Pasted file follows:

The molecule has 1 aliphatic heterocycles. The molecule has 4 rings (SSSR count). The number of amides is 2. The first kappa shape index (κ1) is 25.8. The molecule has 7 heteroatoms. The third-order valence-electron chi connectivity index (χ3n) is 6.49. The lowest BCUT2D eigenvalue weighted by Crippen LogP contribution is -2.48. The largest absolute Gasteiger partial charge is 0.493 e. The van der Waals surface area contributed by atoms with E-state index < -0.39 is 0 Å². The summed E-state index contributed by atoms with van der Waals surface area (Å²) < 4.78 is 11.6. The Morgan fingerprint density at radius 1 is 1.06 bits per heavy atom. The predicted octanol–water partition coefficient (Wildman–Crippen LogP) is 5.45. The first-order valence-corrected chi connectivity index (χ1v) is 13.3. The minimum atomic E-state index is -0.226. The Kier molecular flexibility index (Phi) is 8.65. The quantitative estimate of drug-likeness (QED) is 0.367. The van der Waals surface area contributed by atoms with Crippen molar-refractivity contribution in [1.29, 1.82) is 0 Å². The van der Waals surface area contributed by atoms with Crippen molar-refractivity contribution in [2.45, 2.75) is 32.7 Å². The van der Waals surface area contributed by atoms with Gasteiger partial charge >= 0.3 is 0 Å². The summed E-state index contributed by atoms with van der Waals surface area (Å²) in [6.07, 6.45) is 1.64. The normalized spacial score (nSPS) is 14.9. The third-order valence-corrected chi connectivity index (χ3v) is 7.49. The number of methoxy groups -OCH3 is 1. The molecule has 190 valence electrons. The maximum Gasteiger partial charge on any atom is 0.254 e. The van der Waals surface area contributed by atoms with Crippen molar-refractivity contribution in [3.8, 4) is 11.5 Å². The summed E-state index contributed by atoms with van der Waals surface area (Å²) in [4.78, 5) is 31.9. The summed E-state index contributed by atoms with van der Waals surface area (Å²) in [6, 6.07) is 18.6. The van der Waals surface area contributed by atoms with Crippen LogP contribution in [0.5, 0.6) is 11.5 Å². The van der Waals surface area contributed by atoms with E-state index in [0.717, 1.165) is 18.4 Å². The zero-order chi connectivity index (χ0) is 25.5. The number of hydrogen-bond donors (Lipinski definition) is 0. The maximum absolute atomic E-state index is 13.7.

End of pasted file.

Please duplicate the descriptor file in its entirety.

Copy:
The molecule has 1 aliphatic heterocycles. The molecule has 4 rings (SSSR count). The number of amides is 2. The first kappa shape index (κ1) is 25.8. The molecule has 7 heteroatoms. The third-order valence-electron chi connectivity index (χ3n) is 6.49. The lowest BCUT2D eigenvalue weighted by Crippen LogP contribution is -2.48. The largest absolute Gasteiger partial charge is 0.493 e. The van der Waals surface area contributed by atoms with E-state index < -0.39 is 0 Å². The summed E-state index contributed by atoms with van der Waals surface area (Å²) < 4.78 is 11.6. The Morgan fingerprint density at radius 1 is 1.06 bits per heavy atom. The predicted octanol–water partition coefficient (Wildman–Crippen LogP) is 5.45. The first-order valence-corrected chi connectivity index (χ1v) is 13.3. The minimum atomic E-state index is -0.226. The Kier molecular flexibility index (Phi) is 8.65. The quantitative estimate of drug-likeness (QED) is 0.367. The van der Waals surface area contributed by atoms with Crippen molar-refractivity contribution in [1.29, 1.82) is 0 Å². The van der Waals surface area contributed by atoms with Crippen molar-refractivity contribution in [2.45, 2.75) is 32.7 Å². The van der Waals surface area contributed by atoms with Gasteiger partial charge >= 0.3 is 0 Å². The summed E-state index contributed by atoms with van der Waals surface area (Å²) in [6.07, 6.45) is 1.64. The normalized spacial score (nSPS) is 14.9. The third-order valence-corrected chi connectivity index (χ3v) is 7.49. The number of methoxy groups -OCH3 is 1. The molecule has 190 valence electrons. The maximum Gasteiger partial charge on any atom is 0.254 e. The van der Waals surface area contributed by atoms with Crippen molar-refractivity contribution in [3.8, 4) is 11.5 Å². The summed E-state index contributed by atoms with van der Waals surface area (Å²) in [4.78, 5) is 31.9. The summed E-state index contributed by atoms with van der Waals surface area (Å²) in [6, 6.07) is 18.6. The van der Waals surface area contributed by atoms with Crippen LogP contribution in [0.5, 0.6) is 11.5 Å². The van der Waals surface area contributed by atoms with E-state index in [0.717, 1.165) is 18.4 Å². The zero-order chi connectivity index (χ0) is 25.5. The number of hydrogen-bond donors (Lipinski definition) is 0. The maximum absolute atomic E-state index is 13.7.